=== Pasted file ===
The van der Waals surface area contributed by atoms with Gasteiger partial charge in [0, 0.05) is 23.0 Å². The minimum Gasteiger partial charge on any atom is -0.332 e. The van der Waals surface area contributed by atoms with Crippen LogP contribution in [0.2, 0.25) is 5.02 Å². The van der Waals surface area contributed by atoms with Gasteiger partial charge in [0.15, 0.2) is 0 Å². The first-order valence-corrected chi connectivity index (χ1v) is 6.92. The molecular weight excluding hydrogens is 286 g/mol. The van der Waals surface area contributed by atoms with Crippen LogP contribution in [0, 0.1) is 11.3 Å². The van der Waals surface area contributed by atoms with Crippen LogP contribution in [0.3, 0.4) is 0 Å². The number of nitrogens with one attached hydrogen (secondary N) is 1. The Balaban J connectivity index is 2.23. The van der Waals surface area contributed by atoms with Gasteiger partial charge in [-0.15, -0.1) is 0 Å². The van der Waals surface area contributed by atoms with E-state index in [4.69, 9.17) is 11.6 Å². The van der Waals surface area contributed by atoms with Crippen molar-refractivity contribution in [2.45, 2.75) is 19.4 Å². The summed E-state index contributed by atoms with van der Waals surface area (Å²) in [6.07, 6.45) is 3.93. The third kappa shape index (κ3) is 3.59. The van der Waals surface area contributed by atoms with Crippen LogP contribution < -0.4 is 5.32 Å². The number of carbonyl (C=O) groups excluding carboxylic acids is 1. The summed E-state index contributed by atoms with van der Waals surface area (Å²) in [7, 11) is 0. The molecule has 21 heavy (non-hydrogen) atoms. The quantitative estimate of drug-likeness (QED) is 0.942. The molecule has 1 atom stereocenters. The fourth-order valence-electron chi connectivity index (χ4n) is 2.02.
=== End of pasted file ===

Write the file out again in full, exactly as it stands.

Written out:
The van der Waals surface area contributed by atoms with Gasteiger partial charge in [0, 0.05) is 23.0 Å². The minimum Gasteiger partial charge on any atom is -0.332 e. The van der Waals surface area contributed by atoms with Crippen LogP contribution in [0.2, 0.25) is 5.02 Å². The van der Waals surface area contributed by atoms with Gasteiger partial charge in [0.15, 0.2) is 0 Å². The first-order valence-corrected chi connectivity index (χ1v) is 6.92. The molecular weight excluding hydrogens is 286 g/mol. The van der Waals surface area contributed by atoms with Crippen LogP contribution in [0, 0.1) is 11.3 Å². The van der Waals surface area contributed by atoms with Crippen LogP contribution in [0.3, 0.4) is 0 Å². The number of nitrogens with one attached hydrogen (secondary N) is 1. The Balaban J connectivity index is 2.23. The van der Waals surface area contributed by atoms with Gasteiger partial charge in [-0.15, -0.1) is 0 Å². The van der Waals surface area contributed by atoms with E-state index in [4.69, 9.17) is 11.6 Å². The van der Waals surface area contributed by atoms with Crippen molar-refractivity contribution in [2.45, 2.75) is 19.4 Å². The summed E-state index contributed by atoms with van der Waals surface area (Å²) in [6.07, 6.45) is 3.93. The third kappa shape index (κ3) is 3.59. The van der Waals surface area contributed by atoms with Crippen LogP contribution < -0.4 is 5.32 Å². The number of carbonyl (C=O) groups excluding carboxylic acids is 1. The summed E-state index contributed by atoms with van der Waals surface area (Å²) in [7, 11) is 0. The molecule has 21 heavy (non-hydrogen) atoms. The quantitative estimate of drug-likeness (QED) is 0.942. The molecule has 1 atom stereocenters. The fourth-order valence-electron chi connectivity index (χ4n) is 2.02.